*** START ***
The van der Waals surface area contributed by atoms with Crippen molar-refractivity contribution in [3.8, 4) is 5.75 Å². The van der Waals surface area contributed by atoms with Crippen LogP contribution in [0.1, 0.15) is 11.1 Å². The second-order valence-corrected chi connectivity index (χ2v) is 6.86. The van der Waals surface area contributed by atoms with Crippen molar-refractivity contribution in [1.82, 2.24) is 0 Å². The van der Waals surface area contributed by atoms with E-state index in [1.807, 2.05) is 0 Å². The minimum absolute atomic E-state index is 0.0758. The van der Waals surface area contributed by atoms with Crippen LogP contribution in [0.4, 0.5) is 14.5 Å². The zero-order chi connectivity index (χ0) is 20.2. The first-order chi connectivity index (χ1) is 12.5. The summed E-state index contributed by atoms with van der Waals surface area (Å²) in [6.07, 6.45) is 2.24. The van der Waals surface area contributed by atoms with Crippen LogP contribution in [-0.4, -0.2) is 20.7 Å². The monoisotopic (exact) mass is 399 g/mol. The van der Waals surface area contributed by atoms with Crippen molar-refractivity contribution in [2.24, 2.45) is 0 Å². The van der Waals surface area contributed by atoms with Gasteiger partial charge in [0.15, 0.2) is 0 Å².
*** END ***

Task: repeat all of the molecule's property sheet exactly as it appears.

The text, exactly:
The van der Waals surface area contributed by atoms with Crippen molar-refractivity contribution in [3.8, 4) is 5.75 Å². The van der Waals surface area contributed by atoms with Crippen LogP contribution in [0.1, 0.15) is 11.1 Å². The second-order valence-corrected chi connectivity index (χ2v) is 6.86. The van der Waals surface area contributed by atoms with Crippen molar-refractivity contribution in [1.82, 2.24) is 0 Å². The van der Waals surface area contributed by atoms with E-state index in [1.807, 2.05) is 0 Å². The minimum absolute atomic E-state index is 0.0758. The van der Waals surface area contributed by atoms with Crippen LogP contribution in [0.4, 0.5) is 14.5 Å². The zero-order chi connectivity index (χ0) is 20.2. The first-order chi connectivity index (χ1) is 12.5. The summed E-state index contributed by atoms with van der Waals surface area (Å²) in [6.07, 6.45) is 2.24. The van der Waals surface area contributed by atoms with Crippen LogP contribution in [-0.4, -0.2) is 20.7 Å². The monoisotopic (exact) mass is 399 g/mol. The van der Waals surface area contributed by atoms with Crippen molar-refractivity contribution in [2.24, 2.45) is 0 Å². The van der Waals surface area contributed by atoms with Gasteiger partial charge in [0.15, 0.2) is 0 Å².